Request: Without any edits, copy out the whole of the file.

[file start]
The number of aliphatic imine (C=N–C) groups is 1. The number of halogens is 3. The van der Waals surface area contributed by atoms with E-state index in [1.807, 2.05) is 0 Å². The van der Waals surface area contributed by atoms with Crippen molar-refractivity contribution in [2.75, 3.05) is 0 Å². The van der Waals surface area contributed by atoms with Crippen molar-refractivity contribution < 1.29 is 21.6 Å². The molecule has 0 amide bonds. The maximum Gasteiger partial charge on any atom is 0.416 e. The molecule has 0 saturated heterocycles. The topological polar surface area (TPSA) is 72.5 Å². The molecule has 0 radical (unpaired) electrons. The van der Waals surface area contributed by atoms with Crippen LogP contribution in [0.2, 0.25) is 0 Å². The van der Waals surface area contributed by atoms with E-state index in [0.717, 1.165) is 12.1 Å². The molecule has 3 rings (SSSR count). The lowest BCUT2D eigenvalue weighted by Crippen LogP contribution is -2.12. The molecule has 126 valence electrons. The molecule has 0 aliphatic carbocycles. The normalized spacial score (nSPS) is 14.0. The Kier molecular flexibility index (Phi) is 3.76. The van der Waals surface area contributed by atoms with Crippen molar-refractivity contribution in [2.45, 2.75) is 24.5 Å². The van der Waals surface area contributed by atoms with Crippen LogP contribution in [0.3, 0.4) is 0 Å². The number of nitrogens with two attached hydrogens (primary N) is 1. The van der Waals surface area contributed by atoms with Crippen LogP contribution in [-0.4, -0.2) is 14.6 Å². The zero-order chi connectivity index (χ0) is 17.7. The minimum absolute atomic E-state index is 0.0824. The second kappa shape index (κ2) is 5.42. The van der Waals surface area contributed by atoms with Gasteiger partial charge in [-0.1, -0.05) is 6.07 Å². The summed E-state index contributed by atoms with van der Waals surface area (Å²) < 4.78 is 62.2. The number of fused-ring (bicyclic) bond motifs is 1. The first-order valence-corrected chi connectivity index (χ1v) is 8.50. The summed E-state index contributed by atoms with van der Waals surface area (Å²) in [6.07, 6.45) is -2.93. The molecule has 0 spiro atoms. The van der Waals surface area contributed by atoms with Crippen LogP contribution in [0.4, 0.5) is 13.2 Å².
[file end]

The number of aliphatic imine (C=N–C) groups is 1. The number of halogens is 3. The van der Waals surface area contributed by atoms with E-state index in [1.807, 2.05) is 0 Å². The van der Waals surface area contributed by atoms with Crippen molar-refractivity contribution in [2.75, 3.05) is 0 Å². The van der Waals surface area contributed by atoms with Crippen molar-refractivity contribution < 1.29 is 21.6 Å². The molecule has 0 amide bonds. The maximum Gasteiger partial charge on any atom is 0.416 e. The molecule has 0 saturated heterocycles. The topological polar surface area (TPSA) is 72.5 Å². The molecule has 0 radical (unpaired) electrons. The van der Waals surface area contributed by atoms with Crippen LogP contribution in [0.2, 0.25) is 0 Å². The van der Waals surface area contributed by atoms with E-state index in [0.717, 1.165) is 12.1 Å². The molecule has 3 rings (SSSR count). The lowest BCUT2D eigenvalue weighted by Crippen LogP contribution is -2.12. The molecule has 126 valence electrons. The molecule has 0 aliphatic carbocycles. The normalized spacial score (nSPS) is 14.0. The Kier molecular flexibility index (Phi) is 3.76. The van der Waals surface area contributed by atoms with Crippen molar-refractivity contribution in [2.45, 2.75) is 24.5 Å². The van der Waals surface area contributed by atoms with Crippen LogP contribution in [0.3, 0.4) is 0 Å². The number of nitrogens with two attached hydrogens (primary N) is 1. The van der Waals surface area contributed by atoms with Crippen LogP contribution in [-0.4, -0.2) is 14.6 Å². The zero-order chi connectivity index (χ0) is 17.7. The minimum absolute atomic E-state index is 0.0824. The second kappa shape index (κ2) is 5.42. The van der Waals surface area contributed by atoms with Gasteiger partial charge in [-0.1, -0.05) is 6.07 Å². The summed E-state index contributed by atoms with van der Waals surface area (Å²) < 4.78 is 62.2. The number of fused-ring (bicyclic) bond motifs is 1. The first-order valence-corrected chi connectivity index (χ1v) is 8.50. The summed E-state index contributed by atoms with van der Waals surface area (Å²) in [6.07, 6.45) is -2.93. The molecule has 0 spiro atoms. The van der Waals surface area contributed by atoms with Crippen LogP contribution in [0.4, 0.5) is 13.2 Å².